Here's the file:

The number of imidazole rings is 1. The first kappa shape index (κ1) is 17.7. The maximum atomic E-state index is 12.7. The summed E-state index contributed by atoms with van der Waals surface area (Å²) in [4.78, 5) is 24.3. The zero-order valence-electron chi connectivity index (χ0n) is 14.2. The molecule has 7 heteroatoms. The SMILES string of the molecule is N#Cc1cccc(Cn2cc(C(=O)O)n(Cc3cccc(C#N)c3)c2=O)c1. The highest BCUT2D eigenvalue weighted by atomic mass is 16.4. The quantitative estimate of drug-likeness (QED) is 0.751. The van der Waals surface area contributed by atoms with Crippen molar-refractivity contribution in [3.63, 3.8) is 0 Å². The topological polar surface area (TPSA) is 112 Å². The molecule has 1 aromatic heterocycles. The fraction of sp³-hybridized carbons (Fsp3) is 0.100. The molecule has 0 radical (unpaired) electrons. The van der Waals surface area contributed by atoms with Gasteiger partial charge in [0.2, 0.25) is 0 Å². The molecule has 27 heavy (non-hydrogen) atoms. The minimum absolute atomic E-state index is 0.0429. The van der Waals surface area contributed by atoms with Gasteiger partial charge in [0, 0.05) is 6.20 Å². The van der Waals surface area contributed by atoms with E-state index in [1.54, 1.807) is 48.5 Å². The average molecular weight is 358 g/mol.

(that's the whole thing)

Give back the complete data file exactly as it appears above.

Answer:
The number of imidazole rings is 1. The first kappa shape index (κ1) is 17.7. The maximum atomic E-state index is 12.7. The summed E-state index contributed by atoms with van der Waals surface area (Å²) in [4.78, 5) is 24.3. The zero-order valence-electron chi connectivity index (χ0n) is 14.2. The molecule has 7 heteroatoms. The SMILES string of the molecule is N#Cc1cccc(Cn2cc(C(=O)O)n(Cc3cccc(C#N)c3)c2=O)c1. The highest BCUT2D eigenvalue weighted by atomic mass is 16.4. The quantitative estimate of drug-likeness (QED) is 0.751. The van der Waals surface area contributed by atoms with Crippen molar-refractivity contribution in [3.63, 3.8) is 0 Å². The topological polar surface area (TPSA) is 112 Å². The molecule has 1 aromatic heterocycles. The fraction of sp³-hybridized carbons (Fsp3) is 0.100. The molecule has 0 radical (unpaired) electrons. The van der Waals surface area contributed by atoms with Gasteiger partial charge in [0.2, 0.25) is 0 Å². The molecule has 27 heavy (non-hydrogen) atoms. The minimum absolute atomic E-state index is 0.0429. The van der Waals surface area contributed by atoms with Gasteiger partial charge in [0, 0.05) is 6.20 Å². The van der Waals surface area contributed by atoms with E-state index in [1.54, 1.807) is 48.5 Å². The average molecular weight is 358 g/mol.